We wee voices know quite a bit about them, but what do they know of us? I’ve read Lesley Riddoch’s ‘Blossom’ and it was pretty good in parts (though I felt it could have done with some editing given that she’s a ‘professional’ journalist. I’m only voicing this as a criticism after years of hearing the same criticism levelled at wee voices who express their opinions publicly without the benefit of the opportunities Ms Riddoch has enjoyed in life). I only bring up ‘Blossom’ because the section on culture left me convinced that once more there are blinkers on those who think they speak for the people but speak for the elite.
For example. Have you Big Voices heard of the work of McStorytellers? It’s been running for some four years now. It offers a place for Scots writers to publish their stories – people who would never get published by the mainstream and who probably don’t have the confidence to publish for themselves. It offers a range of ‘authentic’ voices and has, to date, published just shy of 600 short stories (that’s nearly a million words) by more than 70 writers online and just short of 40 books/ebooks. And it is spearheaded by one Brendan Gisby. Who is so far off the radar of Scottish Culture that he makes me look like an insider.
Spin offs from McStorytellers include McVoices and McRenegades. The former are perhaps still too unconfident of their place in the ‘new’ culture of blogging to vye for attention. And the latter is a group who are working on building their voices (real and fictional) and their confidence, determined that even if no one is listening, they’ll keep talking. That’s an expression of cultural activism. They are not offering a challenge to the well kent voices, they are simply making it known that culture goes deeper into Scotland than is currently accepted. There are many ‘alternative’ Scottish cultures and many wee voices who never get heard.
It’s not in the gift of Bella Caledonia or any of the Big Voice organisations to offer acceptance to these groups, but perhaps you should at least be aware of them before claiming a desire to stand up for the many cultural voices of Scotland. None of the wee voices can afford to promote themselves. We all pay for the privilege of not being accepted and many of us accept that this is just the way things are in a hierarchical society. We are at the bottom of the pyramid. We have no representation but ourselves. And we can’t pay for those higher up the food chain. It seems to be developing into something of a chicken and egg situation of who can help who. And how. I don’t have all the answers I’m just trying to voice my opinion as constructively as I can.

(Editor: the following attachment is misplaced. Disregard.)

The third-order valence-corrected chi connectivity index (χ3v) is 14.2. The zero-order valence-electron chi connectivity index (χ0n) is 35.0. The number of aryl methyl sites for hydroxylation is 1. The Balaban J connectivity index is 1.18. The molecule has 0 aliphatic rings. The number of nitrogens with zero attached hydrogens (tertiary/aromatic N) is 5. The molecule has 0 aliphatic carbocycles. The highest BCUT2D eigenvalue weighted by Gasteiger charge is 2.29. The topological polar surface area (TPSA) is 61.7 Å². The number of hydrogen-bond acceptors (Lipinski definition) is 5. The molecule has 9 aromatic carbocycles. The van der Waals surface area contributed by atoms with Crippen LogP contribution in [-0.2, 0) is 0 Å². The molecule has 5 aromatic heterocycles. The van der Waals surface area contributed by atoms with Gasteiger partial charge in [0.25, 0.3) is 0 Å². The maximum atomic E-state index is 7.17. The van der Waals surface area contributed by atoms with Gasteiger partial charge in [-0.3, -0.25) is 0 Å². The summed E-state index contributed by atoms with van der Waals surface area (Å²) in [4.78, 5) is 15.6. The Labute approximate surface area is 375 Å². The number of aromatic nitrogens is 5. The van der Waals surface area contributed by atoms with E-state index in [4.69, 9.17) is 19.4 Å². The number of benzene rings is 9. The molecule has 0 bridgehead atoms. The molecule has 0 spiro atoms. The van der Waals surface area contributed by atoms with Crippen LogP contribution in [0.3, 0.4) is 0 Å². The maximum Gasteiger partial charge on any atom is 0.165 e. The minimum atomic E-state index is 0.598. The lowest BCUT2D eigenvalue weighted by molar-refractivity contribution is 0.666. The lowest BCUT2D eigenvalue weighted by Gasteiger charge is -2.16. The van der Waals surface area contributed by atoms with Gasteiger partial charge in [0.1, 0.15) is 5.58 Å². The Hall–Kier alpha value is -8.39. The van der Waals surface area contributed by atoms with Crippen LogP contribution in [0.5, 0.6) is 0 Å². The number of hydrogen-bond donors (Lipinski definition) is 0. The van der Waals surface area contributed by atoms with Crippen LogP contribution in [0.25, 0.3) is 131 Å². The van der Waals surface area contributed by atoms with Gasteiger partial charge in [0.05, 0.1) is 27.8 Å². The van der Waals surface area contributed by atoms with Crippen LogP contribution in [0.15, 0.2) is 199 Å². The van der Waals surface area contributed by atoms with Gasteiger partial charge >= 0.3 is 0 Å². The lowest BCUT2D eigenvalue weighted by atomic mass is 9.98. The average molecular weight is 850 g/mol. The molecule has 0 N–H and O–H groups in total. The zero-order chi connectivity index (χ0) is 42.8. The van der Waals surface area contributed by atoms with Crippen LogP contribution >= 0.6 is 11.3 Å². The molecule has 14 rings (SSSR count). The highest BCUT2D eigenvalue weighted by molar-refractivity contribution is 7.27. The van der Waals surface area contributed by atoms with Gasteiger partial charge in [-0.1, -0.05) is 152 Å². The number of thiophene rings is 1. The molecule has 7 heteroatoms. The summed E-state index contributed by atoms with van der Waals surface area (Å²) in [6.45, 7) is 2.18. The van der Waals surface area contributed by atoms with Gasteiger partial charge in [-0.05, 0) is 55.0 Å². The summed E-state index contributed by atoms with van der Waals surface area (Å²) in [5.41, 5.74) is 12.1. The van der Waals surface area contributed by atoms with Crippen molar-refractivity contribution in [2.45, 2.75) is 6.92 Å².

I’ve personally been involved in a range of projects all of which have managed, rather spectacularly, to stay beneath the radar of the culture vultures of Scotland. There was my three year stint as Director of the Edinburgh eBook Festival (miss that?) And my most audacious cultural engagement to date came last year when I republished the Galloway novels of S.R.Crockett in 32 volumes. No funding, no crowd-funding, just three years of hard work and putting my money where my mouth was for something I believe in. Which is, essentially the right for all aspects of culture, but most particularly the culture I am part of which is working class rural Scotland, to be ‘voiced’ as loudly as possible.
You’ve probably never heard of S.R.Crockett and if you have you’ll be wailing ‘kailyard’ at me now. Which is just an example of the danger of the cultural elite no matter what their political persuasion. MacDiarmid stabbed Crockett in the back after he was dead and that’s good enough for most of those who seek to privilege urban culture. But let me tell you, nostalgia is a matter of perspective and there are many Scots who feel there’s not enough sentiment (or heart) in our fiction. More of us who are starting to see the Crockett is more a prose version of Burns than anything else.
Does Bonnie Gallowa’ have a place in Bella Caledonia? And do the wee voices stand a chance of getting heard by the Big Voices or are they just so many peasants who challenge the ‘fact’ that quality is decided by those with the academic or cultural badge of favour. As it says on the Bannockburn monument there are plenty of ‘small folk playing our part’ in Scottish culture and I’d like to think that Bella would offer an open door to the likes of us. But I don’t feel confident in that. How can you respond to my (and our) lack of confidence?